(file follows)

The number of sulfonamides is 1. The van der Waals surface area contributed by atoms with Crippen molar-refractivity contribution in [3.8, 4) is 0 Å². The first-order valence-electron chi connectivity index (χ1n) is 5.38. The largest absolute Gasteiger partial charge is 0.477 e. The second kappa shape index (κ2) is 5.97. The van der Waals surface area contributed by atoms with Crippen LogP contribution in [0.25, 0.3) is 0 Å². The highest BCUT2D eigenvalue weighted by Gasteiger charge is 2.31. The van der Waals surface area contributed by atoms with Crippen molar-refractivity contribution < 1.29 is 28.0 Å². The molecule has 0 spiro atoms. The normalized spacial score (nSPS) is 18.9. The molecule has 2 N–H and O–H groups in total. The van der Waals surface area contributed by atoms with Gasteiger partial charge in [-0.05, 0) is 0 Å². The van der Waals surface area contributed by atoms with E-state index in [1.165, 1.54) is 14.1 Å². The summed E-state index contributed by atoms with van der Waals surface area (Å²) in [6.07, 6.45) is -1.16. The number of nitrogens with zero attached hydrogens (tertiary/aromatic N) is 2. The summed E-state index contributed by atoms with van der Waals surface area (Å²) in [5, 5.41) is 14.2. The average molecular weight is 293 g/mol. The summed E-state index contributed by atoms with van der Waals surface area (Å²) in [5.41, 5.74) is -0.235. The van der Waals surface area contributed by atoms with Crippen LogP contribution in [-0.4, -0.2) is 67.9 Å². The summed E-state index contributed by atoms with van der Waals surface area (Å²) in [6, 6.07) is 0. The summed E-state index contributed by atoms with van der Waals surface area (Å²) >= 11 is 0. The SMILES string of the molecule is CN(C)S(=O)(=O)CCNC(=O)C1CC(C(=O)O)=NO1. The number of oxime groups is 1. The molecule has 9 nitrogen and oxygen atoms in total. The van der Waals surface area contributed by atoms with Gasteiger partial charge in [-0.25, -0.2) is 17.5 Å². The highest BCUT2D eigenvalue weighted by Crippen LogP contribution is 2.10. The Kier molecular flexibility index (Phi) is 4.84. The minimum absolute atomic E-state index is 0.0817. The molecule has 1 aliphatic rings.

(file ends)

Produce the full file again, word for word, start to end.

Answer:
The number of sulfonamides is 1. The van der Waals surface area contributed by atoms with Crippen molar-refractivity contribution in [3.8, 4) is 0 Å². The first-order valence-electron chi connectivity index (χ1n) is 5.38. The largest absolute Gasteiger partial charge is 0.477 e. The second kappa shape index (κ2) is 5.97. The van der Waals surface area contributed by atoms with Crippen LogP contribution in [0.25, 0.3) is 0 Å². The highest BCUT2D eigenvalue weighted by Gasteiger charge is 2.31. The van der Waals surface area contributed by atoms with Crippen molar-refractivity contribution < 1.29 is 28.0 Å². The molecule has 0 spiro atoms. The normalized spacial score (nSPS) is 18.9. The molecule has 2 N–H and O–H groups in total. The van der Waals surface area contributed by atoms with Gasteiger partial charge in [-0.05, 0) is 0 Å². The van der Waals surface area contributed by atoms with E-state index in [1.165, 1.54) is 14.1 Å². The summed E-state index contributed by atoms with van der Waals surface area (Å²) in [6.07, 6.45) is -1.16. The number of nitrogens with zero attached hydrogens (tertiary/aromatic N) is 2. The summed E-state index contributed by atoms with van der Waals surface area (Å²) in [5, 5.41) is 14.2. The average molecular weight is 293 g/mol. The summed E-state index contributed by atoms with van der Waals surface area (Å²) in [5.41, 5.74) is -0.235. The van der Waals surface area contributed by atoms with Crippen LogP contribution in [-0.4, -0.2) is 67.9 Å². The summed E-state index contributed by atoms with van der Waals surface area (Å²) in [6, 6.07) is 0. The summed E-state index contributed by atoms with van der Waals surface area (Å²) >= 11 is 0. The SMILES string of the molecule is CN(C)S(=O)(=O)CCNC(=O)C1CC(C(=O)O)=NO1. The number of oxime groups is 1. The molecule has 9 nitrogen and oxygen atoms in total. The van der Waals surface area contributed by atoms with Gasteiger partial charge in [-0.25, -0.2) is 17.5 Å². The highest BCUT2D eigenvalue weighted by Crippen LogP contribution is 2.10. The Kier molecular flexibility index (Phi) is 4.84. The minimum absolute atomic E-state index is 0.0817. The molecule has 1 aliphatic rings.